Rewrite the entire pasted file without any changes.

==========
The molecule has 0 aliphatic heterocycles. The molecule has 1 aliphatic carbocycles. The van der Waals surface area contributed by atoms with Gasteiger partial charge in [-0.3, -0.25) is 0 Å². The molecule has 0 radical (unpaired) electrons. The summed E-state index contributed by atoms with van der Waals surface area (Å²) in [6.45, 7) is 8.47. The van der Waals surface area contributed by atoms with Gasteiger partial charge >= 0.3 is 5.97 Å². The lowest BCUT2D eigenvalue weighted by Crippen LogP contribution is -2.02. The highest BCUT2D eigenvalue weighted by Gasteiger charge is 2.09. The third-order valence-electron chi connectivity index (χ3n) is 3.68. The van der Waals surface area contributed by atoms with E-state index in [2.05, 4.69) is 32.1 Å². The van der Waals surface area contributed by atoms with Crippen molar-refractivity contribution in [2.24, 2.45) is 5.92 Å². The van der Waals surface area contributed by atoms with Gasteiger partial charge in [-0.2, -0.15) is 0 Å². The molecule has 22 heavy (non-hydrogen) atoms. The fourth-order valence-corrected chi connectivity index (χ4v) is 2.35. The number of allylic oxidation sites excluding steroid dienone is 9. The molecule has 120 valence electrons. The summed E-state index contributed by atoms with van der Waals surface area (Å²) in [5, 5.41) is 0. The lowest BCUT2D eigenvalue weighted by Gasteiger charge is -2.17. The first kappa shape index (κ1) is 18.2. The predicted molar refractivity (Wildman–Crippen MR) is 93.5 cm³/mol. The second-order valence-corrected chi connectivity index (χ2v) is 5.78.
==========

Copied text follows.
The molecule has 0 aliphatic heterocycles. The molecule has 1 aliphatic carbocycles. The van der Waals surface area contributed by atoms with Gasteiger partial charge in [-0.3, -0.25) is 0 Å². The molecule has 0 radical (unpaired) electrons. The summed E-state index contributed by atoms with van der Waals surface area (Å²) in [6.45, 7) is 8.47. The van der Waals surface area contributed by atoms with Gasteiger partial charge >= 0.3 is 5.97 Å². The lowest BCUT2D eigenvalue weighted by Crippen LogP contribution is -2.02. The highest BCUT2D eigenvalue weighted by Gasteiger charge is 2.09. The third-order valence-electron chi connectivity index (χ3n) is 3.68. The van der Waals surface area contributed by atoms with E-state index in [2.05, 4.69) is 32.1 Å². The van der Waals surface area contributed by atoms with Crippen molar-refractivity contribution in [2.24, 2.45) is 5.92 Å². The van der Waals surface area contributed by atoms with Gasteiger partial charge in [-0.2, -0.15) is 0 Å². The molecule has 22 heavy (non-hydrogen) atoms. The fourth-order valence-corrected chi connectivity index (χ4v) is 2.35. The number of allylic oxidation sites excluding steroid dienone is 9. The molecule has 120 valence electrons. The summed E-state index contributed by atoms with van der Waals surface area (Å²) in [5, 5.41) is 0. The lowest BCUT2D eigenvalue weighted by Gasteiger charge is -2.17. The first kappa shape index (κ1) is 18.2. The predicted molar refractivity (Wildman–Crippen MR) is 93.5 cm³/mol. The second-order valence-corrected chi connectivity index (χ2v) is 5.78.